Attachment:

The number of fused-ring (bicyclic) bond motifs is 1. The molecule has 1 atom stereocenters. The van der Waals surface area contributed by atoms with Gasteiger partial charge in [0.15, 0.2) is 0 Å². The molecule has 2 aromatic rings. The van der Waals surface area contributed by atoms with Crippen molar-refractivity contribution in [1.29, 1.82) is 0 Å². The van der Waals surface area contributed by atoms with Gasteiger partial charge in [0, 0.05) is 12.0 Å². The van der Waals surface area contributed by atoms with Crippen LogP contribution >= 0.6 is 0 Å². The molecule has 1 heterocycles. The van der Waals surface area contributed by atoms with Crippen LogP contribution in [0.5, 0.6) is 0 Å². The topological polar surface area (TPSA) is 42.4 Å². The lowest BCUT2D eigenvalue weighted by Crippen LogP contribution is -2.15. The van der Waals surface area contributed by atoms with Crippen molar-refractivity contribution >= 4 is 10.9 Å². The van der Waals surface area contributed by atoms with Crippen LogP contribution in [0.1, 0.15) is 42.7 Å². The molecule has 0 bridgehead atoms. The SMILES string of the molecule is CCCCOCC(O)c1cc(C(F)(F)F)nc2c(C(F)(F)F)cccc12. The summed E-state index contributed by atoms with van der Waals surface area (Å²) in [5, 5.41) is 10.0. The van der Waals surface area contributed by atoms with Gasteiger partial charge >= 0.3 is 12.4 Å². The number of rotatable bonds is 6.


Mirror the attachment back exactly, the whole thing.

The number of fused-ring (bicyclic) bond motifs is 1. The molecule has 1 atom stereocenters. The van der Waals surface area contributed by atoms with Gasteiger partial charge in [0.15, 0.2) is 0 Å². The molecule has 2 aromatic rings. The van der Waals surface area contributed by atoms with Crippen molar-refractivity contribution in [1.29, 1.82) is 0 Å². The van der Waals surface area contributed by atoms with Gasteiger partial charge in [0, 0.05) is 12.0 Å². The van der Waals surface area contributed by atoms with Crippen LogP contribution >= 0.6 is 0 Å². The molecule has 1 heterocycles. The van der Waals surface area contributed by atoms with Crippen LogP contribution in [0.5, 0.6) is 0 Å². The topological polar surface area (TPSA) is 42.4 Å². The lowest BCUT2D eigenvalue weighted by Crippen LogP contribution is -2.15. The van der Waals surface area contributed by atoms with Crippen molar-refractivity contribution >= 4 is 10.9 Å². The van der Waals surface area contributed by atoms with Crippen LogP contribution in [0.1, 0.15) is 42.7 Å². The molecule has 0 bridgehead atoms. The SMILES string of the molecule is CCCCOCC(O)c1cc(C(F)(F)F)nc2c(C(F)(F)F)cccc12. The summed E-state index contributed by atoms with van der Waals surface area (Å²) in [5, 5.41) is 10.0. The van der Waals surface area contributed by atoms with Gasteiger partial charge >= 0.3 is 12.4 Å². The number of rotatable bonds is 6.